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The FCC voted on Thursday to eliminate the Open Internet Order, better known as "net neutrality" regulations.
The decision will give more power to internet service providers (ISPs) to set pricing and prioritize different types of internet traffic.
"For those of you out there who are fearful about what tomorrow will bring, take a deep breath; this decision will not break the internet," FCC Commissioner Michael O'Rielly said. "While repealing net neutrality rules grabs headlines ... net neutrality started as a consumer issue but soon became a stepping stone to impose vastly more common carrier regulation on broadband companies."
O'Rielly said he also hopes Congress considers supporting paid prioritization, specifically pointing to use-cases by autonomous vehicles and medical systems that could benefit from prioritized internet speeds.
The Open Internet Order, which was set in place during President Barack Obama's administration in 2015, required telecommunications and cable companies to treat all online traffic as equal.
Republicans say taking an egalitarian approach discourages ISPs from investing in better infrastructure and technologies to improve the internet. It may also make it harder for smaller ISPs to gain ground. The FCC is currently led by Chairman Ajit Pai, who was appointed to that role by President Donald Trump.
"Title II did not create the open internet, and Title II is not the way to maintain it," FCC commissioner Brendan Carr said. "After a two-year detour, one that has seen investment decline, broadband deployments put on hold, and innovative new offerings shelved, it's great to see the FCC returning to this proven regulatory approach." Carr pointed to the free and open internet that existed before the 2015 Open Internet Order as proof the changes will be successful.
Net neutrality proponents, including many large internet companies, argue that allowing ISPs to prioritize internet traffic differently may drive ISPs to charge more for various activities. For example, because streaming video takes up more bandwidth than reading text-based sites, companies could charge more. Removing the regulations may also allow ISPs to stifle services that compete with their own, including over-the-top streaming platforms such as Netflix.
The FCC commissioners were widely split on the decision. O'Rielly and Carr voted to rescind the Open Internet Order, while commissioners Mignon Clyburn and Jessica Rosenworcel made strongly worded arguments against rescinding it.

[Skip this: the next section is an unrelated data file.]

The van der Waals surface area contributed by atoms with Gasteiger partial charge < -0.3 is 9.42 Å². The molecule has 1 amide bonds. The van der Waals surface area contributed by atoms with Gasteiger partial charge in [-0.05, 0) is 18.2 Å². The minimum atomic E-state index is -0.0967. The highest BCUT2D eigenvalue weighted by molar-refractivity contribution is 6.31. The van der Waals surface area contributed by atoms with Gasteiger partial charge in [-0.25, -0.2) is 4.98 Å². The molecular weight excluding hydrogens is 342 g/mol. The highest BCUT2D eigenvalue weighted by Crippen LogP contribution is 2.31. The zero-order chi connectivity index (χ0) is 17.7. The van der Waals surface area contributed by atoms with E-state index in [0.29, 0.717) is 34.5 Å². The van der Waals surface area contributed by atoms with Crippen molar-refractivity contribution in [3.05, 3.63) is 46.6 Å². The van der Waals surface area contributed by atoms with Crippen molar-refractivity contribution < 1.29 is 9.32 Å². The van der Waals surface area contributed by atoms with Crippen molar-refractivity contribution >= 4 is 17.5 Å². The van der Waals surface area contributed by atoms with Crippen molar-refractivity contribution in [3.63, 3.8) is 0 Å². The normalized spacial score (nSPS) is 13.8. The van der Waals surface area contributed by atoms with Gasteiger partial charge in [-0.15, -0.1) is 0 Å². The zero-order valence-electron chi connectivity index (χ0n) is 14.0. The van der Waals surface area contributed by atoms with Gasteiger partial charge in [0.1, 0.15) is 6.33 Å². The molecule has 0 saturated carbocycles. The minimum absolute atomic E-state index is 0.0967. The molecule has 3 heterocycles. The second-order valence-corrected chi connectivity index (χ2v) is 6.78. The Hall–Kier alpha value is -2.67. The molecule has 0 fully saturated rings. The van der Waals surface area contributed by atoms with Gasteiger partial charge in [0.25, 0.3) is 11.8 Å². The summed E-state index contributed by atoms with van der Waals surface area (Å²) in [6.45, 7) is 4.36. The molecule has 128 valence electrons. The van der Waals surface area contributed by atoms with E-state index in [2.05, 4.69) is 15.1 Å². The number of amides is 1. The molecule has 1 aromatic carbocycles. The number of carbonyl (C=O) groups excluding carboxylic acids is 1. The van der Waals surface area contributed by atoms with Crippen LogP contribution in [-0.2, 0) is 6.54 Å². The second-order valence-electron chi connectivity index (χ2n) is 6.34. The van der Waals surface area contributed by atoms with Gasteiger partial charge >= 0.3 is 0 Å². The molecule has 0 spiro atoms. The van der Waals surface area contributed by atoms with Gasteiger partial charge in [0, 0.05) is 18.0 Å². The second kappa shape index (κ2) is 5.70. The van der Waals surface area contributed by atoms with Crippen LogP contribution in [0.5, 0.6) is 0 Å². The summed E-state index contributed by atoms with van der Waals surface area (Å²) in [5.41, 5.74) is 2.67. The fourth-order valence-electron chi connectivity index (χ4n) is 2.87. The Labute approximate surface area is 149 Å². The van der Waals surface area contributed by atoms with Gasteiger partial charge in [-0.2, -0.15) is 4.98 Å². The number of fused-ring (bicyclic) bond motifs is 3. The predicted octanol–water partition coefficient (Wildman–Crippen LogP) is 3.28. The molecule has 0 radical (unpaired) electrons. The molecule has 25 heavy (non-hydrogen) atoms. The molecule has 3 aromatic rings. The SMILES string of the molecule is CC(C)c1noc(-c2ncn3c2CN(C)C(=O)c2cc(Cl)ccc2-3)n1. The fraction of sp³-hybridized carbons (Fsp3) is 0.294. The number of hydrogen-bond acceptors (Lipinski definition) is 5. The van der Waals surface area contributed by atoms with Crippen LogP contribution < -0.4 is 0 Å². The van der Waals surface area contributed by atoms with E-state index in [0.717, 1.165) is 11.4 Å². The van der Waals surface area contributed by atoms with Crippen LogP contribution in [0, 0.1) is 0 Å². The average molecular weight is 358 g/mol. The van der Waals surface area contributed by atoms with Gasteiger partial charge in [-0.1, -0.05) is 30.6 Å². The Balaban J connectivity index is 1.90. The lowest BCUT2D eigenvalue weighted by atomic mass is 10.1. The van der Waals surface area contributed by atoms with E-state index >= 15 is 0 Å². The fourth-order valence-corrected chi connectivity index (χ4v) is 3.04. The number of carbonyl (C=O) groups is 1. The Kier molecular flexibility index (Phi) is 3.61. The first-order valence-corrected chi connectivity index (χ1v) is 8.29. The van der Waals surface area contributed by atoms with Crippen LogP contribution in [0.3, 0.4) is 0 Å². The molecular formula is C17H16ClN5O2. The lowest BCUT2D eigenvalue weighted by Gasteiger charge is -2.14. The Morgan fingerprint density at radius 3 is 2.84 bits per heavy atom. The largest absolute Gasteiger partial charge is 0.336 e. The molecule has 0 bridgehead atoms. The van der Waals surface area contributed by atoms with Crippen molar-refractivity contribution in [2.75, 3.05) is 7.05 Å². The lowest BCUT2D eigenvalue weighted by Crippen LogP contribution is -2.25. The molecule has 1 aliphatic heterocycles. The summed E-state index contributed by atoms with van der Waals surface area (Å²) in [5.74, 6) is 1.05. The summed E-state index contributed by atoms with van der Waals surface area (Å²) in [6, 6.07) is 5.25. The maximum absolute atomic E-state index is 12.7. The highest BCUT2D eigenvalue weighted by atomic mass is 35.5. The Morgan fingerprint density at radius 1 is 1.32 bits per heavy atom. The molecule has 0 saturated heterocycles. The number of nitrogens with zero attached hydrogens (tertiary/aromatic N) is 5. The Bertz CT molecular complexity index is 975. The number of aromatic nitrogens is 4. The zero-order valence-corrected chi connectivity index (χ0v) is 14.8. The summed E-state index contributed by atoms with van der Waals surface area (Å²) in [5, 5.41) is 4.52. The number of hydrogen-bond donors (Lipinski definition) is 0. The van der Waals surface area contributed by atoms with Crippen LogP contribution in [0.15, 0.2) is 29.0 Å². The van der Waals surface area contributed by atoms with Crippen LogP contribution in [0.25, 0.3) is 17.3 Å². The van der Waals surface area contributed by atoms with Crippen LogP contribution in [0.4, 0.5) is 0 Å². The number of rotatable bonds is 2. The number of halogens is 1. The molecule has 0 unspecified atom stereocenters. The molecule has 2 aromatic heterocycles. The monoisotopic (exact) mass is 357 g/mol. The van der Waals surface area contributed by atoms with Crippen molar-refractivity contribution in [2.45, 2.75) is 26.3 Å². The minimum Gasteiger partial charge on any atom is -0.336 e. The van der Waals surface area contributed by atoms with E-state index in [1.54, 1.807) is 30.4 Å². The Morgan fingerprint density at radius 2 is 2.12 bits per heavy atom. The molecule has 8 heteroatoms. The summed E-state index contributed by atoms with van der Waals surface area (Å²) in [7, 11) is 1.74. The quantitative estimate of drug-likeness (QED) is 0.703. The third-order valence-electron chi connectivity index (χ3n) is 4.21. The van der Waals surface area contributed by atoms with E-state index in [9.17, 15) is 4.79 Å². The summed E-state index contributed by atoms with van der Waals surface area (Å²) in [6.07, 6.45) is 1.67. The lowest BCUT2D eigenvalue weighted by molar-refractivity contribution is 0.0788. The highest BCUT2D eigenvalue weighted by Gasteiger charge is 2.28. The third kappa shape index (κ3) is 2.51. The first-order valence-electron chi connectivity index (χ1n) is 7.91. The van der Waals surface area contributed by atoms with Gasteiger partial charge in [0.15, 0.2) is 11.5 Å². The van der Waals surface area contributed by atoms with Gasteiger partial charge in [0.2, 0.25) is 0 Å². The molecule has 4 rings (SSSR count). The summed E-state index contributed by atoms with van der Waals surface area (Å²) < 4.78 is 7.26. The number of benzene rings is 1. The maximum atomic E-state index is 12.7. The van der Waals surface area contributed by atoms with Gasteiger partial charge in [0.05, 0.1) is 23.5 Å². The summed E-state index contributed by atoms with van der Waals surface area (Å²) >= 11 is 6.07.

"What saddens me the most today is that the agency that is supposed to protect you is actually abandoning you, but what I am pleased to be able to say today is that the fight to save net neutrality does not end today," Clyburn said. "The agency does not have the final word. Thank goodness for that."
"I dissent from the corrupt process that has brought us to this point, and I dissent from the contempt this agency has shown our citizens in pursuing this path today," FCC commissioner Jessica Rosenworcel said. "This decision put this Federal Communications Commission on the wrong side of history, the wrong side of the law, and the wrong side of the American public. The future of the internet is the future of everything. ... I believe it is essential that we sustain this foundation of openness, and that is why I support net neutrality."
Rosenworcel said ISPs will get the power to block websites, throttle content and encourage pay-for-play arrangements with partners while limiting others to "a slow and bumpy road." "Know this: They have the technical ability and business incentive to discriminate and manipulate your internet traffic, and now this agency gives them the legal green light to go ahead and do so. This is not good. Not good for consumers, not good for business, not good for anyone who connects and creates online."
FCC chairman Ajit Pai broke the tie, voting in favor of moving back ISPs under Title I classification.
"The internet is the greatest free-market innovation in history," Pai said. "If our rules deter a massive infrastructure investment that we need, eventually we will pay the price in terms of less innovation. ... It is time for us to restore internet freedom."